Pure-enough hydrogen fluoride produced by SK MaterialsSK Materials has started the mass production of 99.999 percent pure hydrogen fluoride gas, the company said Wednesday.
Hydrogen fluoride was one of the three materials for high-performance chip and display production subject to tightened export restrictions by the Japanese government in July 2019.
The chemical is used in gas or liquid form to clean surfaces or etch patterns on semiconductors. Before the restrictions, Korean chip makers had a high dependence on Japanese suppliers and their technology to produce high-purity hydrogen fluoride required for high-performance chips.
SK Materials is the first Korean company to manufacture hydrogen fluoride gas, or etching gas, of high purity. The company said in a statement that Korea was previously totally dependent on imports.
Soulbrain has succeeded in mass producing 99.9999999999 percent pure hydrogen fluoride liquid — known as 12N — in January. Both the liquid and the gas are necessary in chip production.
Hydrogen fluoride is used in display production as well, but LG Display and Samsung Display were able to find domestic suppliers last year. For displays, the substance does not have to be as pure.
SK Materials, which is 49.1 percent owned by SK Holdings, produced its first batch of high-purity hydrogen fluoride gas in late 2019 and expanded facilities in Yeongju, North Gyeongsang, to achieve annual capacity of up to 15 tons.
The goal is to achieve localization rates of 70 percent by 2023, SK Material said in a statement.
While 99.999 percent pure hydrogen fluoride is not as pure as the product that had been purchased from Japan, manufacturers are able to work with it.
When the Japanese government first announced the restrictions last year, the general outlook among chip and display experts was that the blow would affect production. Only a few months of supply was available, and it would take at least six months for Korean companies to substitute the imports.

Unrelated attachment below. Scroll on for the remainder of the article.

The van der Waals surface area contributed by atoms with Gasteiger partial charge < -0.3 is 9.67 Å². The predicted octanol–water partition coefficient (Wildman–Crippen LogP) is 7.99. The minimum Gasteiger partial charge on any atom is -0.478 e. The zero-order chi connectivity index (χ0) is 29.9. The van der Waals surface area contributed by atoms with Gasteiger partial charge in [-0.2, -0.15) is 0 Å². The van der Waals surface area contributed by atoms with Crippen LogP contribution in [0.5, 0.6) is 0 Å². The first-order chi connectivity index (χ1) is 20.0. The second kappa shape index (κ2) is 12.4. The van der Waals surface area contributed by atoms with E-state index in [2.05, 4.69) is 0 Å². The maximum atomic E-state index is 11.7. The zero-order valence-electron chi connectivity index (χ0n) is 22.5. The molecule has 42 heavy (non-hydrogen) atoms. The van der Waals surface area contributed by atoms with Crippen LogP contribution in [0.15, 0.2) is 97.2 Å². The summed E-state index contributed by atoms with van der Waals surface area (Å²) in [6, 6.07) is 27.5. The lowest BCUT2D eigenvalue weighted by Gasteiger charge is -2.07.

Samsung Electronics and SK hynix did not experience any production suspensions as a result of the loss of the imports, and the display makers have also worked through the restrictions. Diversification of sourcing and increased efficiency have allowed the manufacturers to weather the storm.
Japan also started approving individual export requests regarding the three materials from August 2019.
In the meantime, the government launched a national initiative to support the growth of Korean material and equipment suppliers, offering regulatory shortcuts and state funds.
In April, Kolon Industries succeeded in the mass production of fluorinated polyimide— a chemical used to make displays and also one of the three substances subject to tightened export controls by Japan.
No local company has succeeded in mass producing photoresists for extreme ultra violet (EUV) lithography yet. The substance is used to form circuit patterns on chips. It’s not an essential for memory chips but is to make high-performance logic chips.
Efforts are ongoing to localize supply. In January, Wilmington, Delaware-based DuPont announced plans to invest $28 million to build an EUV photoresists factory in Korea by 2021. Samsung Electronics and SK hynix participated in a Series C funding of Corvallis, Oregon's Inpria, a company specializing in developing EUV photoresists.
BY SONG KYOUNG-SON [firstname.lastname@example.org]